Will our system fail like the Soviet Union? by Frank Chung. A sober warning from leading economist Vimal Gor, head of income and fixed interest at BT Investment Management.
The global financial system has been hijacked by an “unelected dictatorship” of communist central bankers who are steering the world towards a Soviet-style collapse of epic proportions. …
Mr Gor has used his monthly update to clients to tackle the elephant in the room: the failure of record low interest rates and money-printing programs to stimulate global growth, and the ever-increasing and undemocratic powers of central banks.
“[Our] financial system … feels like we are living in the Matrix,” he writes. “Everyone tells me the world I live in and the markets I position in are capitalist and democratic, but then why does it feel so much like a dictatorship where unelected people control everything?” …
Central bankers now “attempt to control the price of everything”, from the short-term interest rate via monetary policy and long-term yields through bond-buying programs, to the price of equities via direct buying and even the level of currencies through money-printing programs.
Yep. I’ve been explaining these issues in public talks for a decade now. Glad to see that even the mainstream financial sector feels it can no longer avoid the obvious. He comes to grips with the results of too much money manufacture, the need to keep the bubble afloat by any means, and the undemocratic non-accountability of our real rulers, the permanent government of bureaucrats, academics, and the media.
“[And] remember, these institutions are all unelected and largely unregulated,” Mr Gor writes. “A central banker effectively has total control everything. As Uncle Ben said in Spiderman, ‘With great power comes great responsibility’, but who are the central banks responsible to?”
Mr Gor goes as far as to argue that the main role of central banks is fundamentally anti-capitalist, because control over interest rates implicitly gives control over the value of all riskier asset classes, rather than a pure capitalist system in which the market decides everything.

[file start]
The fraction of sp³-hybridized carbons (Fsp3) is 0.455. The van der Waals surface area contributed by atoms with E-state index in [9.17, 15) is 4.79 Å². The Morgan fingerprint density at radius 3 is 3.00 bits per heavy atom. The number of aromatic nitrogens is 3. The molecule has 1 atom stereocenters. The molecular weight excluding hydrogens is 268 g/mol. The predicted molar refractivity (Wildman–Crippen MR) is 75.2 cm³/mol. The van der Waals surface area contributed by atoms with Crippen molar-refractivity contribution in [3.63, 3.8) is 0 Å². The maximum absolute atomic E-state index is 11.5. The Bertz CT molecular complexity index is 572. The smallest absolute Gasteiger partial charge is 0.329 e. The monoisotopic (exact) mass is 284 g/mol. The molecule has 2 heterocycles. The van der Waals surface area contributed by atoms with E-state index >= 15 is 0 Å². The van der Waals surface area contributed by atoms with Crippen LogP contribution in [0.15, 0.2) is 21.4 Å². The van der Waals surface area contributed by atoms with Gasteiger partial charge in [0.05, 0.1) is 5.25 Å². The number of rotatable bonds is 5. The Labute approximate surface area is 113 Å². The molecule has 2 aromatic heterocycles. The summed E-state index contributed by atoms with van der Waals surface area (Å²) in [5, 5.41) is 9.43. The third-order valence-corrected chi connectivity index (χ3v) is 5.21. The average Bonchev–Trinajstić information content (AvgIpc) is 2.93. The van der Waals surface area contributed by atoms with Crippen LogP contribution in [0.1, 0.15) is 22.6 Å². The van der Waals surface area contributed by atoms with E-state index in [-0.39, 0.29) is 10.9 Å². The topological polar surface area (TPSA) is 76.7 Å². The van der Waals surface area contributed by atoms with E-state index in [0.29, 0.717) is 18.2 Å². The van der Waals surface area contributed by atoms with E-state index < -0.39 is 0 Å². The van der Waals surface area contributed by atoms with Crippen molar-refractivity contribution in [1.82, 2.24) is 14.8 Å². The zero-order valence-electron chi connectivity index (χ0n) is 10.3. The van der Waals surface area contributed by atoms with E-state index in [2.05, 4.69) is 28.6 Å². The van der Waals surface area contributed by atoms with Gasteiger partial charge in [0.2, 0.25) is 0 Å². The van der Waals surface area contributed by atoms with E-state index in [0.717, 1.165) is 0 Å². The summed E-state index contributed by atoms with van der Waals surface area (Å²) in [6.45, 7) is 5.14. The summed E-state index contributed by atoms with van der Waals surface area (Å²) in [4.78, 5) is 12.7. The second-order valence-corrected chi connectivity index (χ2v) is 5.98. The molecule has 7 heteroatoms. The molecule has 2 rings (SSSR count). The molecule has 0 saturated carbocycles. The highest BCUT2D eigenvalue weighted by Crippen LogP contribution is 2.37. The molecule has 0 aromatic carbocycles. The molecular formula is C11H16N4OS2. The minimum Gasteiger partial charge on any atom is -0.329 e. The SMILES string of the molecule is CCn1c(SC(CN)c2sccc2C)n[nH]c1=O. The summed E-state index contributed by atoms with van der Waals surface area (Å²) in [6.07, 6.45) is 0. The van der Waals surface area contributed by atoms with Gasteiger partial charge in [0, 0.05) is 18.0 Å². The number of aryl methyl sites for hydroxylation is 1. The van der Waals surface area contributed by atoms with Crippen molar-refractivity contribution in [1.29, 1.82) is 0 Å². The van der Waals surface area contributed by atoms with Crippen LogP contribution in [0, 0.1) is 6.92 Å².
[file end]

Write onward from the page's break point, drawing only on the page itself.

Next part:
“Doesn’t this mean that the way global economies and markets are now run is either the communist model or a dictatorship masked as a capitalist democracy?” he asks.
“The slow transition from a capitalist society to a communist-lite one isn’t in our view just a thought experiment, it is there in fact. What else are the much-lauded macro-prudential tools that central bankers love so much if not a direct way to control the price of credit?”
While he doesn’t suggest a “conspiracy”, he says he is “considering what happens if the institution of the central bank and the academic theory that it is built upon is flawed and is hurting far more than it’s helping”.
And it is. That flawed academic model is Keynesianism, which was only ever a short term response to the situation of the 1930s in the USA, where lower interest rates were needed to keep banks alive (their main assets were bonds). Government and banks, however, found that model so delicious they have been using it everywhere ever since.
The western world is currently seeing its own “revolt” in response to inequality and low wages — issues that “exist because of the failures of monetary policy” — in the form of populist, anti-establishment and pro-protectionist movements, Mr Gor writes.